Anti-doping controversy prevents Lance Armstrong from participating in nonprofit fundraiser
September 12, 2012
Lance Armstrong's recent decision to stop fighting illegal doping allegations from the U.S. Anti-Doping Agency has stripped him of more than his seven Tour de France titles. After Armstrong made the announcement that he would stop campaigning to get the charges against him dropped, he was informed that participation in future events supported by the World Anti-Doping Code would be barred, according to USA Today.
Armstrong was expected to participate in the upcoming Chicago Marathon to raise money for the Livestrong Foundation, which helps cancer patients receive diagnoses and treatments.
"Lance has helped the foundation raise nearly $500 million for the fight against cancer," said Livestrong CEO Doug Ulman, as reported by the source. "It's frustrating and unfortunate that this decision could affect the foundation's grassroots fundraising efforts. Team LIVESTRONG participants raise money to fuel the Lance Armstrong Foundation's free services for cancer survivors."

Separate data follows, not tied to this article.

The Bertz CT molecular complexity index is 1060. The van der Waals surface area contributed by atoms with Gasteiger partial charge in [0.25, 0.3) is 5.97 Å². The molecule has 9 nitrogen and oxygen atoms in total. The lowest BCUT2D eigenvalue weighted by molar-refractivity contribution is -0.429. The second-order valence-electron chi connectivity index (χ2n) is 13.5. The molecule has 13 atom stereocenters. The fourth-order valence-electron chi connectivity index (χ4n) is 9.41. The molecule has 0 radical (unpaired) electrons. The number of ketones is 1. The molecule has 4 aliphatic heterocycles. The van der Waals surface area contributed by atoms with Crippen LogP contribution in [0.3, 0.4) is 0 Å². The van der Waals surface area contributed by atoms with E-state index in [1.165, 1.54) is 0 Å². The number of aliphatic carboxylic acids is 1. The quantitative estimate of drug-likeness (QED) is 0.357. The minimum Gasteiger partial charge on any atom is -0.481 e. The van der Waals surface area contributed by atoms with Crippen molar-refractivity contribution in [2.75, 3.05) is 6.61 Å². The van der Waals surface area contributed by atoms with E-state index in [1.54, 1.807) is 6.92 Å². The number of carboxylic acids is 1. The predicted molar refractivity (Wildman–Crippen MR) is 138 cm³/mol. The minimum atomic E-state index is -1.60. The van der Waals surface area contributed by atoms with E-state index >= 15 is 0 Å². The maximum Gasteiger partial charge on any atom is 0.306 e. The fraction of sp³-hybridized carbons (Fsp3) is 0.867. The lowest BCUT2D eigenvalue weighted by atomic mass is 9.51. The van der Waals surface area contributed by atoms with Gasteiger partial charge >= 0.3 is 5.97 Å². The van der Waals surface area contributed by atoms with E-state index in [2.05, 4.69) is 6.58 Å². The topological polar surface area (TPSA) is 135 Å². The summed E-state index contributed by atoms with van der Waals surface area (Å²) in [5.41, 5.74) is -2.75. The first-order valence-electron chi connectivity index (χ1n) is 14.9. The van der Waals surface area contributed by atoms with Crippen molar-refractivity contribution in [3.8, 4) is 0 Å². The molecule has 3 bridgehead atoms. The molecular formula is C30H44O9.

However, this news has not changed the fact that 250 runners will still be able to participate in the race on behalf of the Livestrong Foundation to receive funds, a spokesperson from the race told USA Today.
Foundations that are subject to changes in their fundraising efforts can use a fund accounting
program to track incoming donations and accurately distribute money in a way that bolsters future sustainability.